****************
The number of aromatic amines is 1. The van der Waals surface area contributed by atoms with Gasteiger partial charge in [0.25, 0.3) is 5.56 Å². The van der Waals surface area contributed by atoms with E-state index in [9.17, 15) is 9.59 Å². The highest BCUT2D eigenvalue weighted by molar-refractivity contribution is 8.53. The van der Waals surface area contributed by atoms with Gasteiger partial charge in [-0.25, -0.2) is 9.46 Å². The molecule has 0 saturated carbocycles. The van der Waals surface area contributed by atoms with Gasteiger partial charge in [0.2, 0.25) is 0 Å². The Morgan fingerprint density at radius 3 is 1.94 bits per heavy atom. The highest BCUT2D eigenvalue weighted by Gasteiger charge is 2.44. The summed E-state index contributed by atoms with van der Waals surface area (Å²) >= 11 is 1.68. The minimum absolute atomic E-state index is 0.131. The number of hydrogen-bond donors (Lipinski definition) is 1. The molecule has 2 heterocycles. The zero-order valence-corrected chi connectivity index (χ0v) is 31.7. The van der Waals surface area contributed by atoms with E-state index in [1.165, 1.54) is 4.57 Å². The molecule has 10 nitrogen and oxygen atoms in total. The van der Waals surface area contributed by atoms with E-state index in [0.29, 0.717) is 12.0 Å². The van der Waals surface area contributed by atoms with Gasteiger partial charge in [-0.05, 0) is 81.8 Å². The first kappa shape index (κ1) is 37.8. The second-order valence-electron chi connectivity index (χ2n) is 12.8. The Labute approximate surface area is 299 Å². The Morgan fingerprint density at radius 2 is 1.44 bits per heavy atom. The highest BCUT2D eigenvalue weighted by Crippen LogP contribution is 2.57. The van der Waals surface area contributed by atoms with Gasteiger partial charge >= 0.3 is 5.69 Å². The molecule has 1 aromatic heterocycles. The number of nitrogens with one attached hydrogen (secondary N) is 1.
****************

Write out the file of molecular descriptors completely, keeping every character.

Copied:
The number of aromatic amines is 1. The van der Waals surface area contributed by atoms with Gasteiger partial charge in [0.25, 0.3) is 5.56 Å². The van der Waals surface area contributed by atoms with E-state index in [9.17, 15) is 9.59 Å². The highest BCUT2D eigenvalue weighted by molar-refractivity contribution is 8.53. The van der Waals surface area contributed by atoms with Gasteiger partial charge in [-0.25, -0.2) is 9.46 Å². The molecule has 0 saturated carbocycles. The van der Waals surface area contributed by atoms with Gasteiger partial charge in [0.2, 0.25) is 0 Å². The Morgan fingerprint density at radius 3 is 1.94 bits per heavy atom. The highest BCUT2D eigenvalue weighted by Gasteiger charge is 2.44. The summed E-state index contributed by atoms with van der Waals surface area (Å²) >= 11 is 1.68. The minimum absolute atomic E-state index is 0.131. The number of hydrogen-bond donors (Lipinski definition) is 1. The molecule has 2 heterocycles. The zero-order valence-corrected chi connectivity index (χ0v) is 31.7. The van der Waals surface area contributed by atoms with E-state index in [1.165, 1.54) is 4.57 Å². The molecule has 10 nitrogen and oxygen atoms in total. The van der Waals surface area contributed by atoms with E-state index in [0.29, 0.717) is 12.0 Å². The van der Waals surface area contributed by atoms with Gasteiger partial charge in [-0.05, 0) is 81.8 Å². The first kappa shape index (κ1) is 37.8. The second-order valence-electron chi connectivity index (χ2n) is 12.8. The Labute approximate surface area is 299 Å². The Morgan fingerprint density at radius 2 is 1.44 bits per heavy atom. The highest BCUT2D eigenvalue weighted by Crippen LogP contribution is 2.57. The van der Waals surface area contributed by atoms with Gasteiger partial charge >= 0.3 is 5.69 Å². The molecule has 1 aromatic heterocycles. The number of nitrogens with one attached hydrogen (secondary N) is 1.